Progress being made in fight against harmful algal blooms
MAYVILLE — While there are still unanswered questions about weeds in Chautauqua Lake, the fight against harmful algal blooms in the local waters seems to be progressing.
County Executive PJ Wendel recently invited representatives from municipalities around Chautauqua Lake to hear a presentation about progress being done through the Jefferson Project.
Wendel noted the Jefferson Project is in its third year of a six-year project, trying to figure out what is causing these harmful algal blooms and what can be done to stop them. Earlier this year, the county legislature authorized spending $1 million for the project, which is coming out of the American Rescue Plan Act, and originated from the federal government in response to COVID-19.
Wendel believes the county is making progress. He said they have a great relationship with the state Department of Environmental Conservation. Also, U.S. Sens. Kirsten Gillibrand and Charles Schumer have both said that Chautauqua Lake is their number one priority. “This is the highest that the Army Corps of Engineers project — the Aquatic Ecosystem Restoration Project here in Chautauqua Lake — has ever been,” he said.
According to Wendel, in the end the Army Corps of Engineering would give recommendations on how to restore the lake’s aquatic eco-system.
“Many of us feel dredging is going to be a high option,” he said.
Michael Hill, president of Chautauqua Institution, was in attendance virtually and introduced two members of the Jefferson Project — John Kelly and Harry Kohlar, who also joined in virtually. Kelly noted harmful algal blooms are spreading rapidly across the U.S, with New York the most impacted state in America. He estimates this is a $6.25 billion impact across the country.
“It’s an environmental pandemic. It’s a pandemic on our lakes,” he said.
Kelly went over the nitty gritty about the studies they’ve done so far, including understanding how phosphorus is bonded to iron oxyhydroxides in sediments. Kelly showed photographs of the vertical profiler used to study the lake, which measures algae versus time, temperatures and wind speeds. Their studies show the problem of the algae has been discovered in the middle of the lake, which leads them to believe the harmful algal bloom can’t just be “skimmed off” to correct it.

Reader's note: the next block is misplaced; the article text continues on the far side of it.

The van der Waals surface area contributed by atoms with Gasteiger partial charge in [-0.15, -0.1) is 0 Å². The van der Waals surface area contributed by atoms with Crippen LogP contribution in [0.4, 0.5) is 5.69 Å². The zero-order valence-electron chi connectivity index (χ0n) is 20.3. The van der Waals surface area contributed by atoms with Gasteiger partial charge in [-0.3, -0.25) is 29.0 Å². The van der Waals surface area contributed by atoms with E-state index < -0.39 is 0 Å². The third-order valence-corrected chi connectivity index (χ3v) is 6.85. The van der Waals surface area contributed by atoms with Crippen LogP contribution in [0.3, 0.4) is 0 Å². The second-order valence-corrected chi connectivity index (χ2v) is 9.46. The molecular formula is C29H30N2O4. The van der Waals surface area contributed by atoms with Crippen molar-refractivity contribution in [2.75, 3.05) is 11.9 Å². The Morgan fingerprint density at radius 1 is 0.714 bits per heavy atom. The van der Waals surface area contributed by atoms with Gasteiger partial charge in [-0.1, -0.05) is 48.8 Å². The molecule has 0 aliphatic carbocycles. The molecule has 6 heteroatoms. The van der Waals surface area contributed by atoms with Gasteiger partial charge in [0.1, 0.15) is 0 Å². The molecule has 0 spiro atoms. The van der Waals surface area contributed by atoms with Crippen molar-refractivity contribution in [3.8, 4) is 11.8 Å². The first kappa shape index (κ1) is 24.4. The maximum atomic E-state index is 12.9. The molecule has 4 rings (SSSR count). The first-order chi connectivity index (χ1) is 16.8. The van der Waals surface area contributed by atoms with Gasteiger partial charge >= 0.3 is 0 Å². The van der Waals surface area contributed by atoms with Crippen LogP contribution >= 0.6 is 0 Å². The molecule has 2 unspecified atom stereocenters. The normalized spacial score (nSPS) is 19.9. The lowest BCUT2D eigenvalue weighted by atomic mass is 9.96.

“It’s not a surface phenomenon. You can’t skim this off. The entire column of the water is engaged,” he said.
They have developed a couple of hypotheses about why there’s more algal blooms now. They include factors of major storms, major runoffs and supercharged nutrients. Kelly believes they need to target phosphorus, which is found in fertilizers and other runoffs.
“That phosphorus is critical to the growth of the particular species that are causing these harmful algal blooms,” he said.
Kohlar, who spoke after Kelly, noted that along with studying the harmful algal blooms to understand how they’re produced, when they’re produced, and why they’re produced, they need to understand when these blooms become toxic.
“Not every HAB, even though it’s called a HAB — a harmful algal bloom — actually produces toxins,” he said.
Kohlar said they’re hoping to at some point be able to study a HAB and determine if and when it will become toxic.
“We think we can actually predict within a couple of dates ahead of time, which would be, obviously, immensely important for health and safety,” he said.
He believes that either this year or next they will be able to identify the gene that is releasing the toxins into the water and air.
“When we determine that, we’ll be able to determine what’s the mechanism that’s triggering that and I hope it’s something that we can immediately go into action and cause that gene not to be triggered,” he said.
During the question and answer period, one person asked about Chautauqua Lake’s weed problem, which wasn’t addressed during the presentation. Kelly confirmed they have not focused their studies on weeds and are focusing more on harmful algal blooms. Kelly’s concern is that by killing off large portions of weeds may actually increase harmful algal blooms.
“Those weeds are taking nutrients out of the lake that are not getting to the cyanobacteria. I know it’s a tough choice, do you want weeds or do you want cyanobacteria. We don’t want either but they’re both eating the nutrients,” he said.
Hill said while they’re focusing on HABs right now, their bigger goal is to make Chautauqua Lake a “smart lake” that can be studied for other issues, including weeds.
“Once this smart lake is built … we will have the technology and the mechanism to be looking at these issues and new ones we haven’t even thought about,” he said.